Workers at a Southern California warehouse that moves Walmart merchandise filed a complaint with Cal/OSHA Monday detailing a high rate of injury associated with unreasonable quotas. They are seeking an immediate investigation of the facility.
The complaint, filed by Warehouse Workers United on behalf of two workers – one of whom is currently on strike to protest retaliation at the warehouse – documents repetitive lifting at extreme rates. These working conditions that have led to back injuries of multiple warehouse workers within the last year at an NFI warehouse in Mira Loma, California dedicated to moving Walmart goods.
According to the complaint filed with the California Division of Occupational Safety and Health against employers Walmart, NFI, and staffing agencies Warestaff and Select: “The workers who do this work are required to perform at an extreme rate under the pressure of managers who aggressively pressure workers to meet quotas with threats, harassment and, eventually, firing of less productive workers.”
“Workers are asked to do the humanly impossible or risk losing their jobs,” said Guadalupe Palma, a director for Warehouse Workers United, an organization committed to improving warehousing jobs in Southern California. “It is more common to meet a warehouse worker who has been injured than one who is healthy.”
Workers are required to work at an extremely fast pace. For example, one worker could move boxes between 10 and 100 pounds as many as 2,000 times each eight-hour shift.
“I am young and I was healthy until the pace inside the warehouse wore me out and used me up. Now it is tough for me to walk and stand,” said Jose Gonzalez, whose medical records pertaining to his back injury are part of the complaint filed with Cal/OSHA.
The complaint references standards set by the Department of Occupational Health and Safety that require employers like NFI, Walmart and Warestaff to take preventive action whenever there have been at least two similar injuries of workers who hold the same position within one year. Documents provided by Warestaff, one of the staffing agencies that employs workers at the NFI warehouse, record a number of injuries in the last year that are commonly caused by repetitive motion. This complaint addresses the core issue of why so many workers in the Walmart supply chain have back injuries – and the failure of the responsible employers to take the required actions to prevent such repeated, serious injuries.
It is separate from an earlier filing with Cal/OSHA that is still under investigation. The July 18 complaint documented instances when workers were discouraged and even prevented from reporting injuries formally. It also raised concerns about dangerous machinery, lack of training, inadequate access to clean drinking water and required pay for protective equipment.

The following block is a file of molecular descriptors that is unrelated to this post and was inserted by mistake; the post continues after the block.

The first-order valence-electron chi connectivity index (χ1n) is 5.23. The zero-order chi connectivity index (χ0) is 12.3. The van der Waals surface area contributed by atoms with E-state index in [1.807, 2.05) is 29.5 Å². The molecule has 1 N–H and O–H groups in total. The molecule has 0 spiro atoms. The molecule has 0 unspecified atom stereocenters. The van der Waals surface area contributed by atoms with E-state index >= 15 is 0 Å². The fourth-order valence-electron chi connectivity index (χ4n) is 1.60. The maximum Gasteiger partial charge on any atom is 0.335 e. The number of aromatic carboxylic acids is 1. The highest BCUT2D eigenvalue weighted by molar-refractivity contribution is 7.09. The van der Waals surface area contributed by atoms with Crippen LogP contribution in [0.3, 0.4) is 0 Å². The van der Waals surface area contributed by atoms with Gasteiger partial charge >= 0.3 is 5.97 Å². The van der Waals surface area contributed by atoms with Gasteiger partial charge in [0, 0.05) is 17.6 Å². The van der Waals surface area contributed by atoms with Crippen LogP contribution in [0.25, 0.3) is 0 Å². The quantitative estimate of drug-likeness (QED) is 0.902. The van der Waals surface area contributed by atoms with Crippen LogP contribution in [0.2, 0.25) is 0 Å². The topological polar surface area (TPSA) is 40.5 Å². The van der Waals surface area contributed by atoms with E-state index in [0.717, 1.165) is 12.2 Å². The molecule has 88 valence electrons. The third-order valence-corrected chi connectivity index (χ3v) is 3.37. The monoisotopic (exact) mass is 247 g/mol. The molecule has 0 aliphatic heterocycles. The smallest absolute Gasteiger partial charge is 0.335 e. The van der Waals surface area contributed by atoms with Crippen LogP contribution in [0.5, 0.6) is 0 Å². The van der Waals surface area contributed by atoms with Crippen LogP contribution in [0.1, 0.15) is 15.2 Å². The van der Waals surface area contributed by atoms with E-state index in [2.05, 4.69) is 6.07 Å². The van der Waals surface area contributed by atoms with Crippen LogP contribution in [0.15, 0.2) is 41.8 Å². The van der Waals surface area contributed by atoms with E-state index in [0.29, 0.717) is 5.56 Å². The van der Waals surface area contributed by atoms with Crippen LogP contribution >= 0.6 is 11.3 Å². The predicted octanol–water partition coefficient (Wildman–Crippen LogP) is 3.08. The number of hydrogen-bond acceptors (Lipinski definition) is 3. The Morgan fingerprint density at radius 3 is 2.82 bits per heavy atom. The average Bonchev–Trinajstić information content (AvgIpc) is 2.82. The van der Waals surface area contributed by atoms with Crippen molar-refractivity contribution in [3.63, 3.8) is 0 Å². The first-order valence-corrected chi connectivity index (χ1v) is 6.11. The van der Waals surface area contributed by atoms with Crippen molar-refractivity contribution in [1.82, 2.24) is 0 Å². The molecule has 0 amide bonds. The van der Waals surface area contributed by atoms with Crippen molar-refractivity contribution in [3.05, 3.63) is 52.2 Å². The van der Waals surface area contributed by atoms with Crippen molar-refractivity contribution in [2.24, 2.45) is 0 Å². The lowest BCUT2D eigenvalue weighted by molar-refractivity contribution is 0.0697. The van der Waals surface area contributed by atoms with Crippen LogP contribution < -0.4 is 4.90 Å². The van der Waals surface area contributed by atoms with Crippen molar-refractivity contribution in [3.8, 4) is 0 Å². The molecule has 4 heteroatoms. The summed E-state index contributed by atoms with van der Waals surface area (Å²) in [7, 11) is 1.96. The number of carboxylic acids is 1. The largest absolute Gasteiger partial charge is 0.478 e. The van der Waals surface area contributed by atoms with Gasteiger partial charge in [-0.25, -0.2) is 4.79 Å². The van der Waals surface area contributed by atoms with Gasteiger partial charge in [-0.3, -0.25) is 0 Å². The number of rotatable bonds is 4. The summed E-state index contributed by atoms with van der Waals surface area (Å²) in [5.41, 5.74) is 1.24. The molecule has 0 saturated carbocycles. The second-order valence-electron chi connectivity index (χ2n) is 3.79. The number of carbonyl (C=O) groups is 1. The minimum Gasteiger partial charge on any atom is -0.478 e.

Workers and their supporters are calling on Walmart to take responsibility for working conditions in the Inland Empire warehouses it relies on. As the largest retailer in the world, Walmart effectively dictates the standards of operation in the logistics and distribution industry, which impacts the lives of 85,000 warehouse workers in Southern California who every day unload merchandise from shipping containers that enter through the ports of Los Angeles and Long Beach and load it onto trucks destined for retail stores like Walmart.[On] Sept. 12, after several appeals to Walmart and its contractors to end retaliation and fix poor working conditions at the same warehouse, a group of warehouse workers went on strike to protest unfair labor practices they have faced on the job.
The workers—who do not have a recognized union—walked off the job to call for an end to retaliation and unfair labor practices committed by their employers, NFI and Warestaff.
Days later, warehouse workers in Illinois walked off the job to protest retaliation at a Walmart distribution center in Elwood, Illinois.
Workers from multiple Walmart-contracted warehouses have asked Walmart to respond to the health and safety problems, wage and hour violations, retaliation and other legal violations at their workplaces. Workers have filed charges with federal and state agencies, and with Walmart itself, directly citing violations of Walmart’s own “Standards for Suppliers.” The National Labor Relations Board is currently investigating numerous federal charges filed by the warehouse workers.
Walmart’s contractors, including logistics firms Schneider and NFI, have been cited for breaking the law, including health and safety violations, wage and hour violations, and retaliation against workers who speak up. Walmart’s contractors are under investigation by a state agency for health and safety violations and workers have filed a federal lawsuit about stolen wages by Schneider, a Walmart contractor, and subcontracted staffing agencies. Walmart, to date, has ignored workers’ concerns.
This post first appeared on the Warehouse Workers United site and is republished with permission.